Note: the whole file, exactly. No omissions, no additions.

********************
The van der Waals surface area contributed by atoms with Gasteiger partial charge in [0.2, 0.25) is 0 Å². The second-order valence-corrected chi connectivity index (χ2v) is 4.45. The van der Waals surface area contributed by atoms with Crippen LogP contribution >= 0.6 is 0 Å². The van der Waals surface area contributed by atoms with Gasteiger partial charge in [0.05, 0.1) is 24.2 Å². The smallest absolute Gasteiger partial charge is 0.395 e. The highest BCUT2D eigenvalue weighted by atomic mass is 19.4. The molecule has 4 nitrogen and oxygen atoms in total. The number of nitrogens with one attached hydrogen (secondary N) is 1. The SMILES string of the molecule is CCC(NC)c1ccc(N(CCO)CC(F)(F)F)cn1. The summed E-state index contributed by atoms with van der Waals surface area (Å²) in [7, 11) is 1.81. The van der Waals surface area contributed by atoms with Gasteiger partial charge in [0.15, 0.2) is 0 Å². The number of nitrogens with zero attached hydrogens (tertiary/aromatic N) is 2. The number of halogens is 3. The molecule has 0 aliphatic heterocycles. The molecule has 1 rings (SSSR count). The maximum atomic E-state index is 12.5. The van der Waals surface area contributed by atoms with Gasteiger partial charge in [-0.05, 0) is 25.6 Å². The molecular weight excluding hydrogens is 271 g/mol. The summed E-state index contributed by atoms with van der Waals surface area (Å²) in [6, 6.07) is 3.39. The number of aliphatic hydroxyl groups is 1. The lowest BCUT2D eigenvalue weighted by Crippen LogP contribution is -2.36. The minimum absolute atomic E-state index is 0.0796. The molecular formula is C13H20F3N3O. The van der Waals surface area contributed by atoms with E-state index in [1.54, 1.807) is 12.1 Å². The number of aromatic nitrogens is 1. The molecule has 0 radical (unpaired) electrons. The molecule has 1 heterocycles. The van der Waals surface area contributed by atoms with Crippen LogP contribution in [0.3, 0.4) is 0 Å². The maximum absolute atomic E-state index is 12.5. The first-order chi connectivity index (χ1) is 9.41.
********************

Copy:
The van der Waals surface area contributed by atoms with Gasteiger partial charge in [0.2, 0.25) is 0 Å². The second-order valence-corrected chi connectivity index (χ2v) is 4.45. The van der Waals surface area contributed by atoms with Crippen LogP contribution >= 0.6 is 0 Å². The van der Waals surface area contributed by atoms with Gasteiger partial charge in [0.05, 0.1) is 24.2 Å². The smallest absolute Gasteiger partial charge is 0.395 e. The highest BCUT2D eigenvalue weighted by atomic mass is 19.4. The molecule has 4 nitrogen and oxygen atoms in total. The number of nitrogens with one attached hydrogen (secondary N) is 1. The SMILES string of the molecule is CCC(NC)c1ccc(N(CCO)CC(F)(F)F)cn1. The summed E-state index contributed by atoms with van der Waals surface area (Å²) in [7, 11) is 1.81. The van der Waals surface area contributed by atoms with Gasteiger partial charge in [0.15, 0.2) is 0 Å². The number of nitrogens with zero attached hydrogens (tertiary/aromatic N) is 2. The number of halogens is 3. The molecule has 0 aliphatic heterocycles. The molecule has 1 rings (SSSR count). The maximum atomic E-state index is 12.5. The van der Waals surface area contributed by atoms with Gasteiger partial charge in [-0.05, 0) is 25.6 Å². The molecular weight excluding hydrogens is 271 g/mol. The summed E-state index contributed by atoms with van der Waals surface area (Å²) in [6, 6.07) is 3.39. The number of aliphatic hydroxyl groups is 1. The lowest BCUT2D eigenvalue weighted by Crippen LogP contribution is -2.36. The minimum absolute atomic E-state index is 0.0796. The molecular formula is C13H20F3N3O. The van der Waals surface area contributed by atoms with E-state index in [1.54, 1.807) is 12.1 Å². The number of aromatic nitrogens is 1. The molecule has 0 radical (unpaired) electrons. The molecule has 1 heterocycles. The van der Waals surface area contributed by atoms with Crippen LogP contribution in [0.3, 0.4) is 0 Å². The maximum absolute atomic E-state index is 12.5. The first-order chi connectivity index (χ1) is 9.41.